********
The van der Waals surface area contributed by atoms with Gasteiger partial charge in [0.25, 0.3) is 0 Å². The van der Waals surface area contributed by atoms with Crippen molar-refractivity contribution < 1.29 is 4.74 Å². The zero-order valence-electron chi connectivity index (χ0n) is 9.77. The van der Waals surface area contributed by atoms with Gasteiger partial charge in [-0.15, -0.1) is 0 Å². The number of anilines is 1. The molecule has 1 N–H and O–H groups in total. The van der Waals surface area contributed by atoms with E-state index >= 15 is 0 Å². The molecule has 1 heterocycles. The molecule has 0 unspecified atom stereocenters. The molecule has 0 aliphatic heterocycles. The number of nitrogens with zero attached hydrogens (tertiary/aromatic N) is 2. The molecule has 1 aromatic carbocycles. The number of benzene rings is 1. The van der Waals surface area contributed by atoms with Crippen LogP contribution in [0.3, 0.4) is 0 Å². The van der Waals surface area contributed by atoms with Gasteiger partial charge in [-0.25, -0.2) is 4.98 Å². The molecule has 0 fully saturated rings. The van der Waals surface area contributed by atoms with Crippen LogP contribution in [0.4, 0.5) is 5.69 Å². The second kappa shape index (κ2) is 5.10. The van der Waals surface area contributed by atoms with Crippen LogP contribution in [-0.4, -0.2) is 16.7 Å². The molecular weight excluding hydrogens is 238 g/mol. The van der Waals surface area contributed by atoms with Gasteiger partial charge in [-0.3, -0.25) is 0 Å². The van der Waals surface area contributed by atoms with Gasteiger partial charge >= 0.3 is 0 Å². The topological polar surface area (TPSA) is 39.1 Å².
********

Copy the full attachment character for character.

The van der Waals surface area contributed by atoms with Gasteiger partial charge in [0.25, 0.3) is 0 Å². The van der Waals surface area contributed by atoms with Crippen molar-refractivity contribution < 1.29 is 4.74 Å². The zero-order valence-electron chi connectivity index (χ0n) is 9.77. The van der Waals surface area contributed by atoms with Gasteiger partial charge in [-0.15, -0.1) is 0 Å². The number of anilines is 1. The molecule has 1 N–H and O–H groups in total. The van der Waals surface area contributed by atoms with E-state index >= 15 is 0 Å². The molecule has 1 heterocycles. The molecule has 0 unspecified atom stereocenters. The molecule has 0 aliphatic heterocycles. The number of nitrogens with zero attached hydrogens (tertiary/aromatic N) is 2. The molecule has 1 aromatic carbocycles. The number of benzene rings is 1. The van der Waals surface area contributed by atoms with Crippen LogP contribution in [0.3, 0.4) is 0 Å². The van der Waals surface area contributed by atoms with Gasteiger partial charge in [-0.25, -0.2) is 4.98 Å². The molecule has 0 fully saturated rings. The van der Waals surface area contributed by atoms with Crippen LogP contribution in [0.4, 0.5) is 5.69 Å². The second kappa shape index (κ2) is 5.10. The van der Waals surface area contributed by atoms with Crippen LogP contribution in [-0.4, -0.2) is 16.7 Å². The molecular weight excluding hydrogens is 238 g/mol. The van der Waals surface area contributed by atoms with Gasteiger partial charge in [-0.3, -0.25) is 0 Å². The van der Waals surface area contributed by atoms with Gasteiger partial charge >= 0.3 is 0 Å². The topological polar surface area (TPSA) is 39.1 Å².